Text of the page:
The demolitions that took place in Jaffa during the 1950s and continued until just six months ago, within meters of the Etzel Museum, are part of a veritable project to manicure the view from Jaffa’s summit to the plain of Tel Aviv. As a result, the Manshiyya neighborhood has been pulverized, transformed into a palimpsest of powder, broken stones, mortar and wood. This five-meter-deep landscape of pulverized city is today the touristic promenade of the Tel Aviv beach.
Does rubble amount to a construction material?
The tightly compressed rubble of Manshiyya’s ruins will be loosened and freed from its artificial retaining walls erected on the seashore. The rubble will be drawn out to the sea and redistributed to create a large plain along the beach. Manshiyya’s buried foundations, as well as the recent Israeli construction emerge from this rubble platform, inaugurating a place between construction and destruction.
In the context of a city, the Return will be a matter of building on the built. “The built” here refers to the Israeli construction from the past decades but also the ruins of destroyed or transformed villages. Those ruins—often imagined as an intact house in the village of origin—are today mostly disparate traces, buried or recycled scraps of former courtyards, bedrooms, and cultivated terraces. These ruins, found in all former Palestinian urban centers, are tied to the personal histories of refugees, as well as the common history of Palestine. The identification and articulation of these ruins is crucial, because a practice of Return must find ways to accomodate itself in the radically changed ‘48 areas. Ruins in this context are not only the fragments of what used to be private, but also the first tracings of what can be common.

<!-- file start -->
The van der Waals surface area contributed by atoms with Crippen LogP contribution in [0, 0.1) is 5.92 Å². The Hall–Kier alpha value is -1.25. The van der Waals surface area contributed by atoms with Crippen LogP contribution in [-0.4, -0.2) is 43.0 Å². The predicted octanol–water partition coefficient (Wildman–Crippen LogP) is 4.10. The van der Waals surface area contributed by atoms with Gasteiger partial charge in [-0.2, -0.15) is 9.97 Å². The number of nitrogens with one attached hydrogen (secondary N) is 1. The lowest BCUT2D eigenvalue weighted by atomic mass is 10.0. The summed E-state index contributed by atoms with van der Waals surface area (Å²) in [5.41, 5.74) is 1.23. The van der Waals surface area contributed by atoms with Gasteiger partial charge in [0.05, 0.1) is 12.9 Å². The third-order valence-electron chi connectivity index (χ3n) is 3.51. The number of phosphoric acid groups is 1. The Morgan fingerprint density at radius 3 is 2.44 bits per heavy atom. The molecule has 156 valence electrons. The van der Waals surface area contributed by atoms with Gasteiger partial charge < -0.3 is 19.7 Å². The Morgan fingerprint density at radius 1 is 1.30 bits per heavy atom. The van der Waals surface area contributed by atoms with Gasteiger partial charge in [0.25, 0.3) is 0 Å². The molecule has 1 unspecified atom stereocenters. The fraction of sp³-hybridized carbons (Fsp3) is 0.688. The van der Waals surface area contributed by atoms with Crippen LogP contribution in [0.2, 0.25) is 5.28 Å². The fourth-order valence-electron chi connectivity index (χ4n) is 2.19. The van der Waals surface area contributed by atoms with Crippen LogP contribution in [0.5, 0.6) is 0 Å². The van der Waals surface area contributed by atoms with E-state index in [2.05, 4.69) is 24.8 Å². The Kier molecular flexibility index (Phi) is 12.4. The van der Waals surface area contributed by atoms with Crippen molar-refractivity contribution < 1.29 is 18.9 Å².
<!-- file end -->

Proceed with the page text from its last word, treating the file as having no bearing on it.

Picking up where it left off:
This project, which documents the decades-long transformation of three houses in Jaffa, attempts to add to the Nakba archive developed by Walid Khalidi and Abu Sitta in their respective volumes, All That Remains (1992) and Atlas of Palestine (2004). At the same time, the archaeological investigation of these houses through media proposes the further transformation of Jaffa. Through the reconstruction of the three houses, we see that the material present is a product of a continuous reshaping. At the present time however, the traces of the Nakba appear brought to a halt, frozen in time. Ruins nevertheless are intinsically indeterminate: they have the potential to transcend melancholy and break out from their settled context. Ruins, which Ariella Azoulay writes make up the “ongoing presence” of life in destroyed Palestinian towns, as much as they embody destruction, provoke construction.